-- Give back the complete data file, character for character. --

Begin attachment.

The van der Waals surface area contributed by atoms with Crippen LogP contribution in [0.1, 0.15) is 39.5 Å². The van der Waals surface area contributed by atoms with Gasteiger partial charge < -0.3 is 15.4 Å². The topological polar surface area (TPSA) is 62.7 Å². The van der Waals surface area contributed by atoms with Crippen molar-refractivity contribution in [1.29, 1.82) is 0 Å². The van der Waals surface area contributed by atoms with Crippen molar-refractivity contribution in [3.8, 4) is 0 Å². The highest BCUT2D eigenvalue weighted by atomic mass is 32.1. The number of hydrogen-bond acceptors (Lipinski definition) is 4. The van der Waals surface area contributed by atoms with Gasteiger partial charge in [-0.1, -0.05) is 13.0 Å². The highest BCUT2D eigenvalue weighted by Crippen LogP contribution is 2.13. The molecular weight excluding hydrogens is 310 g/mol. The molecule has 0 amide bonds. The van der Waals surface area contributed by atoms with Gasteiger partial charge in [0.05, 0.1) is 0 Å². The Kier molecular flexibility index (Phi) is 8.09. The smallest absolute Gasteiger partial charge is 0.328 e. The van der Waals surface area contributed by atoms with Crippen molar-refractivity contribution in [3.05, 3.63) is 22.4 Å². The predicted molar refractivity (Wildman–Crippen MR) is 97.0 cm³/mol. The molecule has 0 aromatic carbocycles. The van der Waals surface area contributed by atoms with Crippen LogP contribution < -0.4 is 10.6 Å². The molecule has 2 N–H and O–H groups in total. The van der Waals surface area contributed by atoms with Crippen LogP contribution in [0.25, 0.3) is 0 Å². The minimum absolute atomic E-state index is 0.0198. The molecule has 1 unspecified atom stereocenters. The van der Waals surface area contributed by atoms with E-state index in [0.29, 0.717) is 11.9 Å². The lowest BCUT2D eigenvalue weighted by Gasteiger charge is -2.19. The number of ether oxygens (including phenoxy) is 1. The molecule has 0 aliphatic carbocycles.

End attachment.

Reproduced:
The van der Waals surface area contributed by atoms with Crippen LogP contribution in [0.1, 0.15) is 39.5 Å². The van der Waals surface area contributed by atoms with Gasteiger partial charge < -0.3 is 15.4 Å². The topological polar surface area (TPSA) is 62.7 Å². The van der Waals surface area contributed by atoms with Crippen molar-refractivity contribution in [1.29, 1.82) is 0 Å². The van der Waals surface area contributed by atoms with Crippen molar-refractivity contribution in [3.8, 4) is 0 Å². The highest BCUT2D eigenvalue weighted by atomic mass is 32.1. The number of hydrogen-bond acceptors (Lipinski definition) is 4. The van der Waals surface area contributed by atoms with Gasteiger partial charge in [-0.1, -0.05) is 13.0 Å². The highest BCUT2D eigenvalue weighted by Crippen LogP contribution is 2.13. The molecular weight excluding hydrogens is 310 g/mol. The molecule has 0 amide bonds. The van der Waals surface area contributed by atoms with Gasteiger partial charge in [0.05, 0.1) is 0 Å². The Kier molecular flexibility index (Phi) is 8.09. The smallest absolute Gasteiger partial charge is 0.328 e. The van der Waals surface area contributed by atoms with Crippen molar-refractivity contribution in [3.05, 3.63) is 22.4 Å². The predicted molar refractivity (Wildman–Crippen MR) is 97.0 cm³/mol. The molecule has 0 aromatic carbocycles. The van der Waals surface area contributed by atoms with Crippen LogP contribution < -0.4 is 10.6 Å². The molecule has 2 N–H and O–H groups in total. The van der Waals surface area contributed by atoms with Crippen LogP contribution in [0.25, 0.3) is 0 Å². The minimum absolute atomic E-state index is 0.0198. The molecule has 1 unspecified atom stereocenters. The van der Waals surface area contributed by atoms with E-state index in [0.29, 0.717) is 11.9 Å². The lowest BCUT2D eigenvalue weighted by Gasteiger charge is -2.19. The number of ether oxygens (including phenoxy) is 1. The molecule has 0 aliphatic carbocycles.